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Article 2 of the Convention on Biological Diversity (CBD) defines biodiversity as “the variability among living organisms from all sources including,  inter alia, terrestrial, marine and other aquatic ecosystems and the ecological complexes of which they are part; this includes diversity within species, between species and of ecosystems."

Biodiversity data are generally collected locally by many different organizations (such as research, administrative, management, private and public) for multiple initial purposes (such as science, monitoring, environmental impact, management,  recreation). As such, the data are diverse, incomplete, and patchy. GBIF has shown that we can use these data for many additional analyses beyond the initial intent of the collector, however, the recent Millennium Ecosystem Assessment demonstrated that there are gaps in both coverage and content which make our understanding of
global, regional, and local processes imperfect

Within New Zealand Biodiversity data are collected by a wide range of groups including CRIs (in particular Landcare, Department of Conservation and NIWA), Universities, State and Regional Authorities, and NGOs.


The purpose of this project is to develop understanding and capability in the Open Geospatial Standards that may be relevant to the exchange of Biodiversity Observation Data and to provide examples of the ways in which existing biodiversity data concepts map onto the Observations and Measurements Abstract Model. Note that we are focusing here on Biodiversity Observation Data as opposed to other biodiversity data such as biodiversity collection data.

There are a number of data interoperability protocols and formats being developed. OGC SOS is one that we feel is gaining traction and has the capacity to share data across domains rather than exclusively within the domain of biodiversity. In other words it has a very general data model. As a result of this generality it is necessary to identify a mapping between domain specific concepts, terms and vocabularies to the information formats. (A profile). In order to develop such a profile we take an interative approach by first creating a 'straw man' mapping of an existing information format to OM and then make this available for further discussion.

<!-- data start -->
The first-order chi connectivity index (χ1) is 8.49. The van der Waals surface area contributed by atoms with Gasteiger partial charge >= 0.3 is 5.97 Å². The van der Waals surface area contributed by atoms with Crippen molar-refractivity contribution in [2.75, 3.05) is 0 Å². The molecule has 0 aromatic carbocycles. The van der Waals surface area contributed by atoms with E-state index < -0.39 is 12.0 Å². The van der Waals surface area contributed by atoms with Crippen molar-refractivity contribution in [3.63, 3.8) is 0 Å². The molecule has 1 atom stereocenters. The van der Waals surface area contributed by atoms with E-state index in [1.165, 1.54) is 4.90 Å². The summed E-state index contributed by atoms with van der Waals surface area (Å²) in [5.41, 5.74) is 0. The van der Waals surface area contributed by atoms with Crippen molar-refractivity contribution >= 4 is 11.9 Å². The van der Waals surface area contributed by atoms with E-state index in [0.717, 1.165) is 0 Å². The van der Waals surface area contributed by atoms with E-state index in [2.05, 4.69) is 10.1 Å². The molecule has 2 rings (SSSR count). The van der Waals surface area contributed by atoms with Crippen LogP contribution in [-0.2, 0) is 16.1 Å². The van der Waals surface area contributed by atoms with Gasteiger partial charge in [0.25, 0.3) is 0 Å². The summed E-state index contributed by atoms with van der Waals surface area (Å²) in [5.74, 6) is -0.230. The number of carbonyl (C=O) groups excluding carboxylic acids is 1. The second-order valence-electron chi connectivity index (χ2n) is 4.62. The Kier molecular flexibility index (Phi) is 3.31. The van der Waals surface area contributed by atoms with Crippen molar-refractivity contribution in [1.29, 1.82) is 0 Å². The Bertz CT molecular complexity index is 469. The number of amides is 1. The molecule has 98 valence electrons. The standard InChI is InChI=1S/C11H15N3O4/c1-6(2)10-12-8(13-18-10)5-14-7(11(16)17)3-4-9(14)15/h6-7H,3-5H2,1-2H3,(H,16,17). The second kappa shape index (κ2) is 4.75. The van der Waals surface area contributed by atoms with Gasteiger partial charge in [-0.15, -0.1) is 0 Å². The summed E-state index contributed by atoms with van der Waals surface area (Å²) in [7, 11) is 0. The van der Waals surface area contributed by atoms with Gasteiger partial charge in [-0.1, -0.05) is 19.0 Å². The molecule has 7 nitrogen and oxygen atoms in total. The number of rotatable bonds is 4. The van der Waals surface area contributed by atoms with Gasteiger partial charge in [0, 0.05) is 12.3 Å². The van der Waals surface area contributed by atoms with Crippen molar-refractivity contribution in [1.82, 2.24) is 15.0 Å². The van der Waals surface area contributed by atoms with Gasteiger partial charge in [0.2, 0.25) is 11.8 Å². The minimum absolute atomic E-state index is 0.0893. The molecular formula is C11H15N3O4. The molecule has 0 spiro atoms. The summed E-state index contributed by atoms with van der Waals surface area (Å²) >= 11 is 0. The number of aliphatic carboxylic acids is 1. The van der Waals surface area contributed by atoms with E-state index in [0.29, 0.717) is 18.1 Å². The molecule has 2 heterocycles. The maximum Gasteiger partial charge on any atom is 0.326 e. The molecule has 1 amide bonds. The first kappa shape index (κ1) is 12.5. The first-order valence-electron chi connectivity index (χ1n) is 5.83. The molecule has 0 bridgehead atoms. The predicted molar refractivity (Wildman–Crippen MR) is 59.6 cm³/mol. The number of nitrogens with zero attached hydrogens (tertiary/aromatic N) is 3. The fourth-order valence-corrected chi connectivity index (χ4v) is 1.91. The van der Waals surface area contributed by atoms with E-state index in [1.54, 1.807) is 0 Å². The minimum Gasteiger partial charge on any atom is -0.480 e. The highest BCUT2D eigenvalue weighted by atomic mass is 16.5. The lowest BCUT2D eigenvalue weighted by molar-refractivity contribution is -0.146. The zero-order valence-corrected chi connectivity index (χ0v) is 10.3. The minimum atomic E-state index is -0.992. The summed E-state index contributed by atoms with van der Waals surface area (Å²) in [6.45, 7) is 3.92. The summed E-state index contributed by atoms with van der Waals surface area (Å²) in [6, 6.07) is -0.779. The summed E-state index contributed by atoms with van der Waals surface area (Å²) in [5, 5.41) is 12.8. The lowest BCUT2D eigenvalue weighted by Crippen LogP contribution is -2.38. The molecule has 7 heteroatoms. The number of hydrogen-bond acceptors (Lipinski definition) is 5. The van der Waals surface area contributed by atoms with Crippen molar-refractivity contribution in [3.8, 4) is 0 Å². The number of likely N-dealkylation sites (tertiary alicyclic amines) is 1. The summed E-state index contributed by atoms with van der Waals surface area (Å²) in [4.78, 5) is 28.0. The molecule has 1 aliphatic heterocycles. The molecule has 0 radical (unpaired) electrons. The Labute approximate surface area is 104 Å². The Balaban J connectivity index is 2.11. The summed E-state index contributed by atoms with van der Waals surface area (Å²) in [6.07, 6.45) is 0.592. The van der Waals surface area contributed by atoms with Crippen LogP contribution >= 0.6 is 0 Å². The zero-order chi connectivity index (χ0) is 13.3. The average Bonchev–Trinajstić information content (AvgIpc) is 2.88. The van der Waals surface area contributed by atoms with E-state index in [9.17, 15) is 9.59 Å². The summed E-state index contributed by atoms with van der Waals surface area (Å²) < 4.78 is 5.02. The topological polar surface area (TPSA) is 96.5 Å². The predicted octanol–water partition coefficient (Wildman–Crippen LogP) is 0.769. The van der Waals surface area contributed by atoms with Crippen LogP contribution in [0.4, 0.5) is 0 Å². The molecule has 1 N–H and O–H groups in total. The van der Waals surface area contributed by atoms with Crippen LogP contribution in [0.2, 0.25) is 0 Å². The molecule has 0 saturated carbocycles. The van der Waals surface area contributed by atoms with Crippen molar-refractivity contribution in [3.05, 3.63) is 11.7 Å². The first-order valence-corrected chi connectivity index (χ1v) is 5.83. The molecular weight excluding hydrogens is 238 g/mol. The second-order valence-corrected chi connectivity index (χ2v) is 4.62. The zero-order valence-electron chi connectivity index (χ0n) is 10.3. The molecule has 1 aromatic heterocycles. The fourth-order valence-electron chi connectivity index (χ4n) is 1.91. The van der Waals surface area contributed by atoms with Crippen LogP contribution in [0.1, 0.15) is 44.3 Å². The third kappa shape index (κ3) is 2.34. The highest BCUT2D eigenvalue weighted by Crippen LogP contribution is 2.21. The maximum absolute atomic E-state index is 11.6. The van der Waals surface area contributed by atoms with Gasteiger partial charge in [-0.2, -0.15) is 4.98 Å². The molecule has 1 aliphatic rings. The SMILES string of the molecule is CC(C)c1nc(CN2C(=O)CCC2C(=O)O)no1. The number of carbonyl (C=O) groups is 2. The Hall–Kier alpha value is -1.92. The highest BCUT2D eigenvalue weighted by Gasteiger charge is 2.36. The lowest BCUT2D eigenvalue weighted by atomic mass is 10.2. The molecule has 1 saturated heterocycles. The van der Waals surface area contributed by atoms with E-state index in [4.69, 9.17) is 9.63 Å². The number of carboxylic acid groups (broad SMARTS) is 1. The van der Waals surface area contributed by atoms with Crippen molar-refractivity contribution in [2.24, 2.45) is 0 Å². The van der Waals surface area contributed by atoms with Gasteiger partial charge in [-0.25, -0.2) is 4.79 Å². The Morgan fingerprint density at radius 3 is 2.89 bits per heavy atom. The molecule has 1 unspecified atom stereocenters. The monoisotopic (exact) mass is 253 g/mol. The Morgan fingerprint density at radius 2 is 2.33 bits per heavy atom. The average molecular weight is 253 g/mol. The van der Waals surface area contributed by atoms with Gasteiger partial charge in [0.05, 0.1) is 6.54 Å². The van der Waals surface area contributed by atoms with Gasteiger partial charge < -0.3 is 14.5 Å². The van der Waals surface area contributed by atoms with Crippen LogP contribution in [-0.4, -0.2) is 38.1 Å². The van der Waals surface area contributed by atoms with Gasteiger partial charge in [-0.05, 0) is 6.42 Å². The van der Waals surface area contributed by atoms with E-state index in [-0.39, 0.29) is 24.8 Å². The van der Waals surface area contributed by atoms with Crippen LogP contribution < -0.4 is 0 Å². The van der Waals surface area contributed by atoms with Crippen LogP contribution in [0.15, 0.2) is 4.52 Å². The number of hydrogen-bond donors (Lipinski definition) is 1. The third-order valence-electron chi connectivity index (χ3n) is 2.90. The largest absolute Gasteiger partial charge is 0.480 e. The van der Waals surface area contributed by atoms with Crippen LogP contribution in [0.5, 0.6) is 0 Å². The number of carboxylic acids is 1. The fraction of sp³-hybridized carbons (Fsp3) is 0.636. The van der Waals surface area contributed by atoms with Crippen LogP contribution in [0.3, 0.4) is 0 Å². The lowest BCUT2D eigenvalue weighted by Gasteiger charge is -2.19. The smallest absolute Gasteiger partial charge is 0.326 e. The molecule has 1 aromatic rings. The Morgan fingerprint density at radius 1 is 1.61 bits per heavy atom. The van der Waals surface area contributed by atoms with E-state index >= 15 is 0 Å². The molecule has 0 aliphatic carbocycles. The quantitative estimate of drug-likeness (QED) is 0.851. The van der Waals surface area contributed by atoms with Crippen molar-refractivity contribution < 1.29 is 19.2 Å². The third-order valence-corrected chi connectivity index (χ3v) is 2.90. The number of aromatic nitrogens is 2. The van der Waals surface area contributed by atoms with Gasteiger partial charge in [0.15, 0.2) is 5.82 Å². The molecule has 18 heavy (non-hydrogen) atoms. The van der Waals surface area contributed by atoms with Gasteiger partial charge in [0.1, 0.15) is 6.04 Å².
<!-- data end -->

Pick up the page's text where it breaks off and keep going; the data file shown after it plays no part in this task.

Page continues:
Global Perspectives

GEO Group on Earth Observations
The Group on Earth Observations is coordinating efforts to build a Global Earth Observation System of Systems, or GEOSS.

GEO was launched in response to calls for action by the 2002 World Summit on Sustainable Development and by the G8 (Group of Eight) leading industrialized countries. These high-level meetings recognized that international collaboration is essential for exploiting the growing potential of Earth observations to support decision making in an increasingly complex and environmentally stressed world.

In the realm of Bio-diversity.
Before 2015, GEO aims to:

Establish, in conjunction with a comprehensive ecosystem monitoring capability, a worldwide biodiversity observation network to collect, manage, share and analyze observations of the status and trends of the world's biodiversity, and enable decision-making in support of the conservation and improved management of natural resources.

This will be achieved through:

Working with all parties interested in biodiversity observations, and notably the United Nations Convention on Bio-Diversity (UNCBD), as well as:
Utilizing the resources and experience of GEO Members and Participating Organizations, non-governmental organizations, data providers and aggregators, tool developers and operators, and other types of practitioners, in order to establish the biodiversity observation network (GEO BON), which will: